Thank you so much for your feedback. I will try to write my upcoming stories using simpler words. And the term "pass out" actually means "fainted" but the english I was taught during my school days was heavily influenced by "Indian English" (which is derived from British English where the term means to leave school/college after graduating, especially in military context). But the term "graduated" would've sounded much better. Thank you for your warm words Chuah. It really means a lot!

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Sze-ning Chuah
14:28 Jun 27, 2020

No worries. Yes it's interesting how much the language has evolved hey. And now I know that there's an extra military context as well. Thanks for sharing!

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17:25 Jun 27, 2020

I am glad you liked it :)))))

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06:23 Jun 27, 2020

Wow...great story Sayujyaraj! Loved it! I enjoyed reading your story till the end! It was really good!😊 Looking forward for more stories from you Sayujyaraj!😉 Keep writing and have a great day Sayujyaraj! :))))

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06:47 Jun 27, 2020

Thank you so much Harshini. I am glad you liked it :)))

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07:06 Jun 27, 2020

You're welcome!😊

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Nandan Prasad
11:43 Jun 26, 2020

Amazing twist in the end! Loved the whole idea and the knowledge packed within this great story! Also, would you mind checking out my story if it's not too much trouble? Thanks and good luck!

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13:38 Jun 26, 2020

Thank you so much Nandan! I will surely check out your stories

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Khizra Aslam
06:26 Jun 25, 2020

Your story is not just only a story but it has the spice of information as well. Well done❤

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06:36 Jun 25, 2020

Thank you so much! It means a lot

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18:36 Jun 24, 2020

This is truly a great story. I loved learning about the Lok style of writing poems - really enlightening. Poetry interests me but I haven't had the opportunity to explore my creative juices there. Great story once again, and keep it up! Could you please check out mine?

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22:01 Jun 24, 2020

Thank you so much for your warm comment. The world of poetry is vast. From Japanese Haikus to Sanskrit Lok poems to French Ballad poems, each and every style of writing is unique and beautiful. I am glad you liked the story.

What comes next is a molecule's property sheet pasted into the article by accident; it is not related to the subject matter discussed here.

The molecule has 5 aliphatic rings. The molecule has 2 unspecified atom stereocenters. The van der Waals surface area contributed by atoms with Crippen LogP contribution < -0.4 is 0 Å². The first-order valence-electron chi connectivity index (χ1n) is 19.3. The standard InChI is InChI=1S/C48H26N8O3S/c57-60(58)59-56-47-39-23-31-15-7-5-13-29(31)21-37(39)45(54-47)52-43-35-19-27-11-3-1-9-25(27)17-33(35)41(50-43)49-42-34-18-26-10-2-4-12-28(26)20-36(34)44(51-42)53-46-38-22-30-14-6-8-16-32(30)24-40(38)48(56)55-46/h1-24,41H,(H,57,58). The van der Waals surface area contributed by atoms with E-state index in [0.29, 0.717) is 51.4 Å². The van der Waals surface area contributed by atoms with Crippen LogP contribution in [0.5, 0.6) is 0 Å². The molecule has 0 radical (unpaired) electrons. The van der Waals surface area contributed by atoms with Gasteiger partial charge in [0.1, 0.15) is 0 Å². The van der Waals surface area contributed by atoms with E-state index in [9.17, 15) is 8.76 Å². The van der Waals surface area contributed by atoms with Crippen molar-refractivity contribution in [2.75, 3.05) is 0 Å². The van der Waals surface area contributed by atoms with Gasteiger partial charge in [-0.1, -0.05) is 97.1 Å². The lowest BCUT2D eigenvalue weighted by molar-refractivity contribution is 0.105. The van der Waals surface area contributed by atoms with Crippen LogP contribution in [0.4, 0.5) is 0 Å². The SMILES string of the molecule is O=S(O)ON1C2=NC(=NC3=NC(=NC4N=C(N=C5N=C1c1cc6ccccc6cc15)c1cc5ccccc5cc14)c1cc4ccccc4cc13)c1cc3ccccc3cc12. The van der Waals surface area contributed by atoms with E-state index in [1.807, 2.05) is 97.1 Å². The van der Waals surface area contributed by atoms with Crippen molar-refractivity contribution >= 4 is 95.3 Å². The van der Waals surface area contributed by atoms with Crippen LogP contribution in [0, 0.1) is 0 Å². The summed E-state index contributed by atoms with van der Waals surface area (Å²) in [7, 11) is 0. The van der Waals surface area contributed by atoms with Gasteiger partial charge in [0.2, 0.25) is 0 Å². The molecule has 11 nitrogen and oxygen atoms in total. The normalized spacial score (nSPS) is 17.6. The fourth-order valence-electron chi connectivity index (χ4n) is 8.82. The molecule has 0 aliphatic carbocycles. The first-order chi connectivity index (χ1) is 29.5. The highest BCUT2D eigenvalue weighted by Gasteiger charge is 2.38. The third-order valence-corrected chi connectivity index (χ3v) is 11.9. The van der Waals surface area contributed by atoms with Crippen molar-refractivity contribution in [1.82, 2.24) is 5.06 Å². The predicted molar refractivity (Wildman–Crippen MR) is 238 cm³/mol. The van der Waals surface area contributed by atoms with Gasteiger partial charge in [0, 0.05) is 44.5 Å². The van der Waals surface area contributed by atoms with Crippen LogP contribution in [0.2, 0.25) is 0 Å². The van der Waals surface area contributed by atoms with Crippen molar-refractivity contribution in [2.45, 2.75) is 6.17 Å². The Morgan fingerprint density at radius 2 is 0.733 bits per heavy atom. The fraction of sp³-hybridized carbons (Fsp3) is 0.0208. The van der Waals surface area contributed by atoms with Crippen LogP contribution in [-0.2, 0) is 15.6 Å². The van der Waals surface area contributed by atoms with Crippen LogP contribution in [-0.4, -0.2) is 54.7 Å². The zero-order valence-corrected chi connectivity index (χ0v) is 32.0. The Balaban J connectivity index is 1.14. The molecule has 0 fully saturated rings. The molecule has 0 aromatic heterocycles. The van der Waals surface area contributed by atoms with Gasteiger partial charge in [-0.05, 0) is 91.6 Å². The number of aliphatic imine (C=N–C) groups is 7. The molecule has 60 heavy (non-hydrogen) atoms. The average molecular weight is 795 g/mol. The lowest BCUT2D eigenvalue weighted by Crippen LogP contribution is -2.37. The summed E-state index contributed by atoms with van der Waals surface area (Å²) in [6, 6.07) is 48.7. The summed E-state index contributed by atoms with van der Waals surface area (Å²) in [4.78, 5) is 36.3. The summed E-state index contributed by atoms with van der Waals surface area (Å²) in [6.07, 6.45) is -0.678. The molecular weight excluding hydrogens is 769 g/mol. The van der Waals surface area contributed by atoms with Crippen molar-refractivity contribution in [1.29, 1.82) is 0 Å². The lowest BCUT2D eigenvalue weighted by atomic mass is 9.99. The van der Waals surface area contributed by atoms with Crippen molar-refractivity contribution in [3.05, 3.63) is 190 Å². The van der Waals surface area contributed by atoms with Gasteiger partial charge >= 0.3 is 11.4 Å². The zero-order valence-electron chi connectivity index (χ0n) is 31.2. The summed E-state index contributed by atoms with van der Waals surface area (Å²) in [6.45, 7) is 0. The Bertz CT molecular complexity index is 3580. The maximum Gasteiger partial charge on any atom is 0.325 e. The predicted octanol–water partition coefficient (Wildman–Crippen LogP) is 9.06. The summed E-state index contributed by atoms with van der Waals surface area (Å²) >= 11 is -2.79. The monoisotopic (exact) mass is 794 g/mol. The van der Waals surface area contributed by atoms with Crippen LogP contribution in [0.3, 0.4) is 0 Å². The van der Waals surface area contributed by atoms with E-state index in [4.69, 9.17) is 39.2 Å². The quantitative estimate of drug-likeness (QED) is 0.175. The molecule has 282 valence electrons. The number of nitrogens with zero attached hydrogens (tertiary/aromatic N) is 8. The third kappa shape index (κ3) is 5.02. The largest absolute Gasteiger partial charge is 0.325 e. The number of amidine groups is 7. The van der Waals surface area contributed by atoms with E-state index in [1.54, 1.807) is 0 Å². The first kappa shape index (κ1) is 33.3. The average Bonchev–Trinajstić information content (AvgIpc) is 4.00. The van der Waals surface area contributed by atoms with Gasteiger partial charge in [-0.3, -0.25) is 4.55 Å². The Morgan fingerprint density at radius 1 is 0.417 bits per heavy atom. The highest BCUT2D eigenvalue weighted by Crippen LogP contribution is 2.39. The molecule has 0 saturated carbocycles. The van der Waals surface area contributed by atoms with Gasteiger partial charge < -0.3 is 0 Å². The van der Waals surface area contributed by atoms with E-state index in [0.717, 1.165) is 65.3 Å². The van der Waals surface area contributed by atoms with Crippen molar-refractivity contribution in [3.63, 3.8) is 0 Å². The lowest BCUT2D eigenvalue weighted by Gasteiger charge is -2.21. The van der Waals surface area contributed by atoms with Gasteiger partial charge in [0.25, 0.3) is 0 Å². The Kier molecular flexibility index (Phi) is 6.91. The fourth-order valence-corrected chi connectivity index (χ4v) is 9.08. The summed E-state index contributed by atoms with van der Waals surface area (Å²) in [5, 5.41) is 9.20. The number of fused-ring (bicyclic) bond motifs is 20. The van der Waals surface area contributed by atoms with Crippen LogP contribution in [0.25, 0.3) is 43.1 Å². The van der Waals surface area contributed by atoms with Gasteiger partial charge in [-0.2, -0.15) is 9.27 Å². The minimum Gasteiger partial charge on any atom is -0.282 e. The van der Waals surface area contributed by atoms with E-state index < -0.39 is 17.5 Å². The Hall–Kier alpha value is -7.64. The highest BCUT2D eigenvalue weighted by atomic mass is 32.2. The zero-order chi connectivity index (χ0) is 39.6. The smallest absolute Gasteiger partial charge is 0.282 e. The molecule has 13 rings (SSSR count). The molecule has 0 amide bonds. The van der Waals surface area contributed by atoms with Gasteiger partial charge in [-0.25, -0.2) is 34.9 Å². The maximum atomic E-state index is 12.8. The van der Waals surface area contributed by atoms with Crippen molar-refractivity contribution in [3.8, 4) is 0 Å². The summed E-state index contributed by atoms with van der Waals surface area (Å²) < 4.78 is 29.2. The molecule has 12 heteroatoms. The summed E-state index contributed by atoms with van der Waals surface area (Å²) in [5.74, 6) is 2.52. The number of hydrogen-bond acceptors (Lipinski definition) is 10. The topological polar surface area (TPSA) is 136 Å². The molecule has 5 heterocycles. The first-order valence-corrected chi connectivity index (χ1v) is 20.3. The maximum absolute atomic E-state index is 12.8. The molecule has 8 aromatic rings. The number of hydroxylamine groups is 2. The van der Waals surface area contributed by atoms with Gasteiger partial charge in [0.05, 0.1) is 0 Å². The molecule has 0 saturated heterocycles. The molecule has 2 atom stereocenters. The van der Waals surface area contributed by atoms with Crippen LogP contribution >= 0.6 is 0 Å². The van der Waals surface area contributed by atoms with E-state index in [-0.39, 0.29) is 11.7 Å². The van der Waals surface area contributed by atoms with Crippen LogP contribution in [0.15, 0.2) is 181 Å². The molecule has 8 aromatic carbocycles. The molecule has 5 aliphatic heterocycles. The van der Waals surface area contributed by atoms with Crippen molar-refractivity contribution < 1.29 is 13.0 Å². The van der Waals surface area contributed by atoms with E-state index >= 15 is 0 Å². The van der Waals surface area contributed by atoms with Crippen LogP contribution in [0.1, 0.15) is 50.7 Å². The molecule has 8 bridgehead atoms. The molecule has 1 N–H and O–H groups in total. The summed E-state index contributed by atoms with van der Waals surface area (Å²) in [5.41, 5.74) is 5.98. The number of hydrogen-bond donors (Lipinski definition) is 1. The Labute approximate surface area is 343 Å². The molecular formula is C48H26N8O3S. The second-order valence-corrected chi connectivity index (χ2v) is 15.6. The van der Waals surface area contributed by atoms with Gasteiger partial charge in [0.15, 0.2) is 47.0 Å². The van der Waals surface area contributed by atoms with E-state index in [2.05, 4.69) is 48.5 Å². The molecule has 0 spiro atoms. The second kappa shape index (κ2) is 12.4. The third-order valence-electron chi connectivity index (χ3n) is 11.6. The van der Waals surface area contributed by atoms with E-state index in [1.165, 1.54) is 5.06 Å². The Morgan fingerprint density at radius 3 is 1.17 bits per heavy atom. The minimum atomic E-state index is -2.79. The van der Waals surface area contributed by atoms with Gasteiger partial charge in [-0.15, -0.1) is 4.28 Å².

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22:11 Jun 24, 2020

Yes... The world of poetry is one I plan to explore sometime. Hopefully, I'll be taking creative writing courses on that around this time next year. And you're welcome

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22:51 Jun 24, 2020

Wow! That is very interesting. All the best for your poetry classes. I hope you will be able to explore more!

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00:12 Jun 25, 2020

Thank you. I hope I can explore more, too.

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Praveen Jagwani
23:18 Jun 21, 2020

You are a gifted storyteller. I like the element of political activism in your stories. I knew a member of the Rana family once- in college. Didn't seem all that bad ;) If I had to make one recommendation, it would be to use simpler words. If you read Saki, Roald Dahl or even Jeffrey Archer, you will find elegance in simplicity, a bit like sanskrit poetry. I look forward to reading more from you :)

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07:57 Jun 22, 2020

Thank you so much for you advice! And as a matter of fact, the Rana which I depict in my story is the one before the revolution of 1951. The ranas of present day aren't that bad (just like your colleague) and they are well aware about the tyrannical rule put forward by their forefathers. I am thankful for your advice and will try to write my stories with simpler words. I am glad you liked it! 😁

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Juliet Martin
09:46 Jul 11, 2020

I absolutely loved reading this story! There is so much energy in both the narrative and the dialogue which gives so much life to your characters right from the beginning! I agree with some of the previous comments about some overly complex vocabulary which sometimes seems out of place but I think your descriptions are really vivid and engaging to read. Great story :)

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12:45 Jul 11, 2020

Thank you so much! I am glad you liked it